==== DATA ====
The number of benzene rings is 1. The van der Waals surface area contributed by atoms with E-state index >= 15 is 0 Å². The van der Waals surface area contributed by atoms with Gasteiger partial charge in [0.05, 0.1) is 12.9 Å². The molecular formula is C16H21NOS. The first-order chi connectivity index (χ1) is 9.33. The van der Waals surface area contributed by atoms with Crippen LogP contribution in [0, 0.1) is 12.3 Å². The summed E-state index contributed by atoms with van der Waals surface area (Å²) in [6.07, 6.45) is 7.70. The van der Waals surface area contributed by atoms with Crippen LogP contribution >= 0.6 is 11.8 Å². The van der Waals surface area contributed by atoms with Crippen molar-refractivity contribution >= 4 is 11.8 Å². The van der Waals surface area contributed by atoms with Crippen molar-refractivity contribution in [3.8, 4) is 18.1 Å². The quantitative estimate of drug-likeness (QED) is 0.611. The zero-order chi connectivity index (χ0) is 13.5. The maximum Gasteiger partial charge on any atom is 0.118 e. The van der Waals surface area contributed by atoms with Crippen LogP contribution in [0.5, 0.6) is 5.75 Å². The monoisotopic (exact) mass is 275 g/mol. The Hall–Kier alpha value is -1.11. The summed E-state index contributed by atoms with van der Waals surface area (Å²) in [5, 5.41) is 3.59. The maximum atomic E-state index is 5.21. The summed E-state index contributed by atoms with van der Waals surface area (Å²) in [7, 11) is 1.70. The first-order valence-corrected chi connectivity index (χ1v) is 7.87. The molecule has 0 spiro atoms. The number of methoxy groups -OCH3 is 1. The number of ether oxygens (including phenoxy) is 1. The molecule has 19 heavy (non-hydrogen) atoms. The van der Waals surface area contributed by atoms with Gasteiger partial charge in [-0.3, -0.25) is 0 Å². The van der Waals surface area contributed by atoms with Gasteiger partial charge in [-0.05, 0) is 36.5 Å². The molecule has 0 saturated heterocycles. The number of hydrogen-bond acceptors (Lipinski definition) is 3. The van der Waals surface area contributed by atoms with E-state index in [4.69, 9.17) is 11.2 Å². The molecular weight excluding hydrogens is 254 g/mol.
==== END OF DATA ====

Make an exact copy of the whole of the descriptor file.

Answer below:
The number of benzene rings is 1. The van der Waals surface area contributed by atoms with E-state index >= 15 is 0 Å². The van der Waals surface area contributed by atoms with Gasteiger partial charge in [0.05, 0.1) is 12.9 Å². The molecular formula is C16H21NOS. The first-order chi connectivity index (χ1) is 9.33. The van der Waals surface area contributed by atoms with Crippen LogP contribution in [0, 0.1) is 12.3 Å². The summed E-state index contributed by atoms with van der Waals surface area (Å²) in [6.07, 6.45) is 7.70. The van der Waals surface area contributed by atoms with Crippen LogP contribution >= 0.6 is 11.8 Å². The van der Waals surface area contributed by atoms with Crippen molar-refractivity contribution >= 4 is 11.8 Å². The van der Waals surface area contributed by atoms with Crippen molar-refractivity contribution in [3.8, 4) is 18.1 Å². The quantitative estimate of drug-likeness (QED) is 0.611. The zero-order chi connectivity index (χ0) is 13.5. The maximum Gasteiger partial charge on any atom is 0.118 e. The van der Waals surface area contributed by atoms with Crippen LogP contribution in [0.5, 0.6) is 5.75 Å². The monoisotopic (exact) mass is 275 g/mol. The Hall–Kier alpha value is -1.11. The summed E-state index contributed by atoms with van der Waals surface area (Å²) in [5, 5.41) is 3.59. The maximum atomic E-state index is 5.21. The summed E-state index contributed by atoms with van der Waals surface area (Å²) in [7, 11) is 1.70. The first-order valence-corrected chi connectivity index (χ1v) is 7.87. The molecule has 0 spiro atoms. The number of methoxy groups -OCH3 is 1. The number of ether oxygens (including phenoxy) is 1. The molecule has 19 heavy (non-hydrogen) atoms. The van der Waals surface area contributed by atoms with Gasteiger partial charge in [-0.3, -0.25) is 0 Å². The van der Waals surface area contributed by atoms with Gasteiger partial charge in [-0.05, 0) is 36.5 Å². The molecule has 0 saturated heterocycles. The number of hydrogen-bond acceptors (Lipinski definition) is 3. The van der Waals surface area contributed by atoms with E-state index in [4.69, 9.17) is 11.2 Å². The molecular weight excluding hydrogens is 254 g/mol.